Some Christians are “givers of mercy,” while others are gifted as teachers. Some Christians are “encouragers” and always have a word in due season. Others break the yoke of Satan’s bondage through the gift of prophecy, or sing, or through literary skill. And God has an oxgoad for you that will accomplish His purposes.

You don’t need the gifts, genius, or talents that others possess to excel in God’s Kingdom. But you do have gifts from God and you need to determine what they are and use them for His glory and your good. It’s not necessary that work miracles like Moses. What’s necessary is that you remain humble enough to use an oxgoad, (a stick!) like Shamgar! Paul said in 1 Corinthians 1:27, “God chose the foolish things of the world to shame the wise; God chose the weak things of the world to shame the strong. (28) He chose the lowly things of this world and the despised things—and the things that are not—to nullify the things that are, (29) so that no one may boast before him.”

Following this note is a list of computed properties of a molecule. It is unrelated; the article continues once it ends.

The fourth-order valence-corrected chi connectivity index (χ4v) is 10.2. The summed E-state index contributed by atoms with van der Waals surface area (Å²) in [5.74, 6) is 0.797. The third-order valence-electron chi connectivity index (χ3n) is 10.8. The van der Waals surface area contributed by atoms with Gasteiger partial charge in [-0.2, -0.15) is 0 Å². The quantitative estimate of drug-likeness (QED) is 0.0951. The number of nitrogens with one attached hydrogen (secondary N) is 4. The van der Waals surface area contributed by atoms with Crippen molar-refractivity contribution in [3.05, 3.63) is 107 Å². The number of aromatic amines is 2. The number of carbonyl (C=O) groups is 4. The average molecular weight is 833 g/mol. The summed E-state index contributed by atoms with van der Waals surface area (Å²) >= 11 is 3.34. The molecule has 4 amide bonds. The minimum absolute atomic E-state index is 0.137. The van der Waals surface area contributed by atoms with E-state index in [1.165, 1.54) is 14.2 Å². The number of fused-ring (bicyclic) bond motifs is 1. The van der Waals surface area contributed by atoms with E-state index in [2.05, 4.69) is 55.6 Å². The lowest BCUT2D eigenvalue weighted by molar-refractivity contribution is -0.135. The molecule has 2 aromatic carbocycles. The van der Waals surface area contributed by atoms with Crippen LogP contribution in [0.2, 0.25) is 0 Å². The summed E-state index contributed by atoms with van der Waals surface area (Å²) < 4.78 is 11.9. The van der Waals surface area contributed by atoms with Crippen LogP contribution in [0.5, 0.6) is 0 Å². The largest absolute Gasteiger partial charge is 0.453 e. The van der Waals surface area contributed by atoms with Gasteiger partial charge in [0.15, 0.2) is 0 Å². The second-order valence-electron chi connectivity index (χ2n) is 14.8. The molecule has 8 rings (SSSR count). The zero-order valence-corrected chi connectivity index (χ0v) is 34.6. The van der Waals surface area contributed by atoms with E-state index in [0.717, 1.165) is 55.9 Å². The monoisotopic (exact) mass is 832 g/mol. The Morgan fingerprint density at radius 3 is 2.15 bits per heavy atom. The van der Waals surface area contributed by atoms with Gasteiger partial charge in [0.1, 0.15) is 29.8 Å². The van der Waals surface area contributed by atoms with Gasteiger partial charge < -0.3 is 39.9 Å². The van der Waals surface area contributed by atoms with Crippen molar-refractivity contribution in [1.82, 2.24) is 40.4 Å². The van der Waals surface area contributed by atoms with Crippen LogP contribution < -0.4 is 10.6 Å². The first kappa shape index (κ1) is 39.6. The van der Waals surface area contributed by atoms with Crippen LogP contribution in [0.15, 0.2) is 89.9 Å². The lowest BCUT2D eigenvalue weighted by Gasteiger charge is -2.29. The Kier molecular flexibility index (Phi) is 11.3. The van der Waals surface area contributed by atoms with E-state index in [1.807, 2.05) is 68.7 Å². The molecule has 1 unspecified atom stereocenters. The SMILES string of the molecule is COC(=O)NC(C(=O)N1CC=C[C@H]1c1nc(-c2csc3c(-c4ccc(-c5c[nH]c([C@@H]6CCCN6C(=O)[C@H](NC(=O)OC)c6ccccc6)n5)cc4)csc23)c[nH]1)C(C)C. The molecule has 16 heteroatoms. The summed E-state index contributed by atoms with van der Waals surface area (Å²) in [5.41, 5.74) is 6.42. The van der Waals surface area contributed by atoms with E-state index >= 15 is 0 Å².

God can use Harvard graduates or high school dropouts to accomplish His purposes. The person God can’t use is the one unwilling to exercise the talents God placed in their life.

Gideon’s Battle

Let’s examine another Warrior-Judge from Scripture. Judges 7 discloses how Gideon marshaled 300 men against an uncountable Midianite army and destroyed them in the thick of night. Did you know that Gideon’s troops numbered over 32,000 when the campaign began? But according to God, that was unfair. Judges 7:2 says: “The LORD said to Gideon, “You have too many men for me to deliver Midian into their hands. In order that Israel may not boast against me that her own strength has saved her, (3) announce now to the people, `Anyone who trembles with fear may turn back and leave Mount Gilead.’” So twenty-two thousand men left, while ten thousand remained.” And then God dismissed another 10,000 before finally approving the mission with 300 soldiers.